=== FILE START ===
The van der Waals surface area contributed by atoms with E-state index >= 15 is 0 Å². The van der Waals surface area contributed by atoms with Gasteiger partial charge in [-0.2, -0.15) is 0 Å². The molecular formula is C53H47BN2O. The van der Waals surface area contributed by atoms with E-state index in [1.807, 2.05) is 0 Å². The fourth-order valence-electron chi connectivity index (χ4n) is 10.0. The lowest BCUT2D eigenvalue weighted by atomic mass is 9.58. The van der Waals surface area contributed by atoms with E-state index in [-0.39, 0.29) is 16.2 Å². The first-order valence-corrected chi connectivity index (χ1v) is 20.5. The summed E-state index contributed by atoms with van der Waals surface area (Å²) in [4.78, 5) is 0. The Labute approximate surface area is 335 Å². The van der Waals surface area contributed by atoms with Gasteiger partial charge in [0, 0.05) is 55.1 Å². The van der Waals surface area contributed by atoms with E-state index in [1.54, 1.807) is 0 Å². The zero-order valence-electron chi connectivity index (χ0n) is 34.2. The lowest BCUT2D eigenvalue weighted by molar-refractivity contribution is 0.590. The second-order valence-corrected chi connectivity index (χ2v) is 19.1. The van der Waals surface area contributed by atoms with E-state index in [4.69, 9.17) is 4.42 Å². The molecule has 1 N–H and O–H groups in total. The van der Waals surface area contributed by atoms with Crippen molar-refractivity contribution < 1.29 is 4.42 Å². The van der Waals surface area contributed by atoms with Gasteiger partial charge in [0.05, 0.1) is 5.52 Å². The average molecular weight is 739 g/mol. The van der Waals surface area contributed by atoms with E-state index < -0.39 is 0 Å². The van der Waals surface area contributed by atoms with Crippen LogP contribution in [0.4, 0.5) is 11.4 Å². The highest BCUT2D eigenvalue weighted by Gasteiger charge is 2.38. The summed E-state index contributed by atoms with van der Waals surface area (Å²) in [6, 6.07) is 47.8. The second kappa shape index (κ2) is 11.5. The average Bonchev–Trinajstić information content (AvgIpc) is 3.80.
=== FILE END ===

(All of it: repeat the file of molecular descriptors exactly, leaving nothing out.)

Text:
The van der Waals surface area contributed by atoms with E-state index >= 15 is 0 Å². The van der Waals surface area contributed by atoms with Gasteiger partial charge in [-0.2, -0.15) is 0 Å². The molecular formula is C53H47BN2O. The van der Waals surface area contributed by atoms with E-state index in [1.807, 2.05) is 0 Å². The fourth-order valence-electron chi connectivity index (χ4n) is 10.0. The lowest BCUT2D eigenvalue weighted by atomic mass is 9.58. The van der Waals surface area contributed by atoms with E-state index in [-0.39, 0.29) is 16.2 Å². The first-order valence-corrected chi connectivity index (χ1v) is 20.5. The summed E-state index contributed by atoms with van der Waals surface area (Å²) in [4.78, 5) is 0. The Labute approximate surface area is 335 Å². The van der Waals surface area contributed by atoms with Gasteiger partial charge in [0, 0.05) is 55.1 Å². The van der Waals surface area contributed by atoms with E-state index in [1.54, 1.807) is 0 Å². The zero-order valence-electron chi connectivity index (χ0n) is 34.2. The lowest BCUT2D eigenvalue weighted by molar-refractivity contribution is 0.590. The second-order valence-corrected chi connectivity index (χ2v) is 19.1. The van der Waals surface area contributed by atoms with E-state index in [4.69, 9.17) is 4.42 Å². The molecule has 1 N–H and O–H groups in total. The van der Waals surface area contributed by atoms with Crippen molar-refractivity contribution < 1.29 is 4.42 Å². The van der Waals surface area contributed by atoms with Gasteiger partial charge in [0.05, 0.1) is 5.52 Å². The average molecular weight is 739 g/mol. The van der Waals surface area contributed by atoms with E-state index < -0.39 is 0 Å². The van der Waals surface area contributed by atoms with Crippen LogP contribution in [0.4, 0.5) is 11.4 Å². The highest BCUT2D eigenvalue weighted by Gasteiger charge is 2.38. The summed E-state index contributed by atoms with van der Waals surface area (Å²) in [6, 6.07) is 47.8. The second kappa shape index (κ2) is 11.5. The average Bonchev–Trinajstić information content (AvgIpc) is 3.80.